August 18, 2011 By Brian Heaton
“You have to spend some money in the beginning to get projects implemented,” Rogers said.
Kalath agreed. He said Kundra’s cloud-first policy and the entirety of the shared services IT model he was trying to establish are going to be judged over the next 12-18 months, and money will be needed to see them through.
Vinck wasn’t so sure. He acknowledged that resources will always be a challenge, but said Kundra’s message was that the federal government spends too much on technology, not too little. “Kundra’s whole tenure was about, ‘We’re spending a hell of a lot of money and we’re not getting where we need to get,’” Vinck said, adding that solving IT challenges is more a function of management strategy and flexibility.
Vinck said health-care reform should be a priority for the new federal CIO. He called the timelines and objectives of the federal Affordable Care Act of 2010 — which involves the states establishing health benefit exchanges by 2014 — “ambitious.” His concern is that some states won’t be able to meet the deadlines without clear federal guidance.
“Unless the federal government has a game plan that is concise and realistic ... we will not meet those time frames,” Vinck said. “It is absolutely critical that [Kundra’s] successor understand that and realize his mission is to shepherd those agencies and make it so that federal agencies are speaking with a unified voice.”
Decker said the need for clarity goes beyond health care. She said vague or confusing federal initiatives were a regular occurrence in the course of IT business between the states and Uncle Sam. “That’s one of the things we tried to work with Vivek on, and I think he was making some headway, but not as much and as quickly as everyone wished he had.”
Decker also expects work on some of Kundra’s initiatives to slow down while his replacement gets situated. “I think there will be some things that will stumble and stall for a period of time, if for no other reason than people aren’t going to operate for fear of what will happen next and what the next person will do,” Decker explained.
Kalath said one of the most important things Kundra’s successor must tackle is assisting federal agencies in adapting to a cloud-first way of IT implementation. Larger agencies might have an easier time due to their resources, but mid-size and smaller agencies will need help.
“You brought in someone like Kundra who was an IT/tech agent who had a fresh perspective ... who opened up the hood and made a fair assessment of [government IT] without focusing on one agency or another,” Kalath said. “Now some of the things that are going to be hard are that no two agencies are alike. It really depends on looking at those agencies and putting fair expectations on [them] in terms of how to adopt [the cloud]. I think the requirements are there, but it is going to be a challenge.”
Decker, Kalath, Rhodes, Rogers and Vinck agreed that while a broad range of experience is a key factor in a federal CIO, the biggest need is for someone who excels at being a communicator.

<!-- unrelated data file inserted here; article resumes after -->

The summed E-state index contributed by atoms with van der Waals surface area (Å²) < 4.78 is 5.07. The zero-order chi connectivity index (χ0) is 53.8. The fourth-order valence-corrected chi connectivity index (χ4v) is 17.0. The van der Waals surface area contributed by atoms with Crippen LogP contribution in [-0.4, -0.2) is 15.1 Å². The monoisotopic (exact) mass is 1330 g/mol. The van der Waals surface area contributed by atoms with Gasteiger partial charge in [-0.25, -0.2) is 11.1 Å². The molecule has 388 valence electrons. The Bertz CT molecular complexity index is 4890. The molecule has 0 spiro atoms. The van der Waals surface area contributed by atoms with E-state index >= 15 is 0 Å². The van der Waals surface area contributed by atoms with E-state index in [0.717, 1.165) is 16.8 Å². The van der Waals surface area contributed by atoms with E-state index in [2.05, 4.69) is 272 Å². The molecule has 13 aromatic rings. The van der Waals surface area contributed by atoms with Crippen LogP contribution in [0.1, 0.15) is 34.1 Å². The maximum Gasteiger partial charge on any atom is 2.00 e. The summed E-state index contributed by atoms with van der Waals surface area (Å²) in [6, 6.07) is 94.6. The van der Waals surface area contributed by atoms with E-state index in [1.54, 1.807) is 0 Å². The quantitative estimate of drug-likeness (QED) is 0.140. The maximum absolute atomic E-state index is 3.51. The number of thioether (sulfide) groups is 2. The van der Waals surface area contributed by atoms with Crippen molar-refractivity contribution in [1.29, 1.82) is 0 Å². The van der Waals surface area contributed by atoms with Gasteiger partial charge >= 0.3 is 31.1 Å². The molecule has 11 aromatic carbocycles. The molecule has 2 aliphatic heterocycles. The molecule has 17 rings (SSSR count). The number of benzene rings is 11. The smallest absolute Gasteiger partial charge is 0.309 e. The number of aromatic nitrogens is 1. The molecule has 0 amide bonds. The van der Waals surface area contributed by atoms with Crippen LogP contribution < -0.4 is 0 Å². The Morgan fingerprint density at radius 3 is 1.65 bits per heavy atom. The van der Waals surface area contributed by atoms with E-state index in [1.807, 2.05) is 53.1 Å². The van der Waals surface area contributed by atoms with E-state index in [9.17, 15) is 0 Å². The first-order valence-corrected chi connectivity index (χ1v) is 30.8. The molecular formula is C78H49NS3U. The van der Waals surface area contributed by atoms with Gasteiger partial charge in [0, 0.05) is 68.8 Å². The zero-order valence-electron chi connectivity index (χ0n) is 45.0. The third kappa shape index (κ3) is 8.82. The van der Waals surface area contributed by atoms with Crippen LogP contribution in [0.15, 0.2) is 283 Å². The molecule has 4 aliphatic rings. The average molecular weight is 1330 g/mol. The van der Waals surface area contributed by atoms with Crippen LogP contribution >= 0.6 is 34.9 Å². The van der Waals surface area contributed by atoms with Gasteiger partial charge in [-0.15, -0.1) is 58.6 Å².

Kalath stressed the need for the next federal CIO to ride the wave of change that Kundra started in the government IT community, which starts with communication and establishing expectations. “You need someone who understands the federal arena, but at the same time, needs to be a change agent,” Kalath said.
Decker agreed and said she felt the most important credential would be the ability to appreciate the IT needs and concerns of all levels of government.
“It was very fortuitous for us that it was someone who came from the local level and knew what we dealt with as states,” Decker said of Kundra’s appointment in 2009. “But I don’t want to close my eyes to the fact that there are talented people out there [with only a] federal background. I think with the right set of skills, a person could succeed without having that hands-on [local] experience.”
Vinck said that first and foremost, the next federal CIO must be a diplomat who is skilled enough in the private sector to bring forth advancements, but sensitive to how and why the public sector and its challenges are different.
“I think it’s likelier that someone can build on the successes Kundra had if they have some relevant public-sector experience,” Vinck said. “Having said that, I’m a person who believes the best answers can come from surprising sources. But my point would be that the idiosyncrasies of the public sector are not self-evident ... to people whose backgrounds are primarily in the private sector. So there would be a learning curve.”
With VanRoekel now on the job, DiMaio agreed with state CIOs that many of the same challenges Kundra dealt with still exist, particularly when it comes to executing ideas.
DiMaio said pursuing greater centralization or trying to exercise more control over how federal agencies spend IT dollars might be a tough sell before the 2012 presidential election. Instead of reinventing the wheel, he suggested that VanRoekel might be best served by simply continuing the work Kundra started.
“Reinforcing most of Vivek’s [25 Point Plan] from the point of view of increasing rather than reducing choice would be a good start,” DiMaio said. “In the last few months, Vivek had moved in this direction, looking at how agencies may benefit themselves from his TechStat efforts, or suggesting that cloud adoption is a choice, rather than an obligation.”
VanRoekel, in a conference call with reporters on Aug. 4, said he planned to do just that. The new federal CIO made a point of saying there won’t be much difference between the way Kundra handled the job and the way he envisions doing it.
“I consider a very large percentage of my job is carrying that torch forward on the great work that has been done,” VanRoekel said. “A lot of that great work is attributed to the team that is still here, and so I am going to keep working with that.”
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